Now being offered for sale in exceptional condition, this historic front-wheel-drive Alvis comes with a refuelling jug and funnel that were used by the factory team at Le Mans in 1928, plus a vast history file that includes period photographs as well as documents, drawings, notes and invoices going back to the early 1960s. It’s a rare, innovative and fascinating piece of British motor-racing history.

MODEL HISTORY

Alvis was experimenting with front-wheel drive in its racing cars as early as 1925, and the Coventry marque even used that layout for its 1.5-litre, straight-eight Grand Prix cars during 1926 and ’27.

In 1928 came the announcement of a front-wheel-drive production car, which would be available with a choice of two- or four-seater open bodywork, or as a fabric saloon. It was initially offered with a wheelbase of 8ft 6in, with a long-wheelbase (10ft) model being added later.

This pioneering car was powered by a 1482cc, four-cylinder engine that gave 50bhp in standard form and 75bhp with the optional supercharger. The blown version was guaranteed to reach 90mph and, whichever engine was chosen, the promotional literature stated that ‘this is a car that will delight the heart of the keen sportsman and thrill the motorist with sheer delight’.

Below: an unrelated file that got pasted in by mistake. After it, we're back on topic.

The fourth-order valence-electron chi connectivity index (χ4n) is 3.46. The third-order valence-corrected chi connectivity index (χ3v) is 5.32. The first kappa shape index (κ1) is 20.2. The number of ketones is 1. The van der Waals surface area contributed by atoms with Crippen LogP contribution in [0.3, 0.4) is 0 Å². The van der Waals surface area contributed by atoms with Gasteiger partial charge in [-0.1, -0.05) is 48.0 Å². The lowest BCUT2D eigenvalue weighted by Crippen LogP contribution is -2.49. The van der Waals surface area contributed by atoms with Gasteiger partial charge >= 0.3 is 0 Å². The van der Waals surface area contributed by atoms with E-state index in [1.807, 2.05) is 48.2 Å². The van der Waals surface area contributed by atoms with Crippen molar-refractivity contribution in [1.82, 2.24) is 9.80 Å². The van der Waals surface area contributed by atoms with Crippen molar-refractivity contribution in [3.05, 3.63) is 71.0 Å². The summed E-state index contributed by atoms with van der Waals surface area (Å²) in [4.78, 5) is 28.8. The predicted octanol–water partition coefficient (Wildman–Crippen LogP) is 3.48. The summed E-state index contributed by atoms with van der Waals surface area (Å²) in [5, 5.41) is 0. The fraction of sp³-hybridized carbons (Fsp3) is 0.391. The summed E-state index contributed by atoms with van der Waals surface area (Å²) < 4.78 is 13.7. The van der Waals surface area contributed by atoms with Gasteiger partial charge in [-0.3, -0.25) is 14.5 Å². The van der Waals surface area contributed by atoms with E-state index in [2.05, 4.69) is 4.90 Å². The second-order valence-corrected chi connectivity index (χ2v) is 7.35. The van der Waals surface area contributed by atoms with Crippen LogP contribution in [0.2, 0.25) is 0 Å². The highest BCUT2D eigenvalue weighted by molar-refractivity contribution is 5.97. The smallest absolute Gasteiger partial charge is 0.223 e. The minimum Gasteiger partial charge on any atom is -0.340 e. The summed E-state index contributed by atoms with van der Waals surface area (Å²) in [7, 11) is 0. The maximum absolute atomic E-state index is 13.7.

After a class-winning outing at Le Mans in 1928, Alvis sent five FWD cars to that year’s Tourist Trophy race in Northern Ireland and Leon Cushman finished second overall. Later that year, a streamlined FWD single-seater set Class F records for 500 miles, six hours, and 1000km at Brooklands.

Alvis withdrew from motor racing after winning its class in the 1930 TT. Although the FWD production model was still listed in the 1931 catalogue, none were built that year – only about 150 were made in total – and the marque’s fascinating front-wheel-drive era came to an end.


Cotswolds at The Classic Motor Hub

Car Storage In The Cotswolds

OXFORDSHIRE • GLOUCESTERSHIRE • COTSWOLDS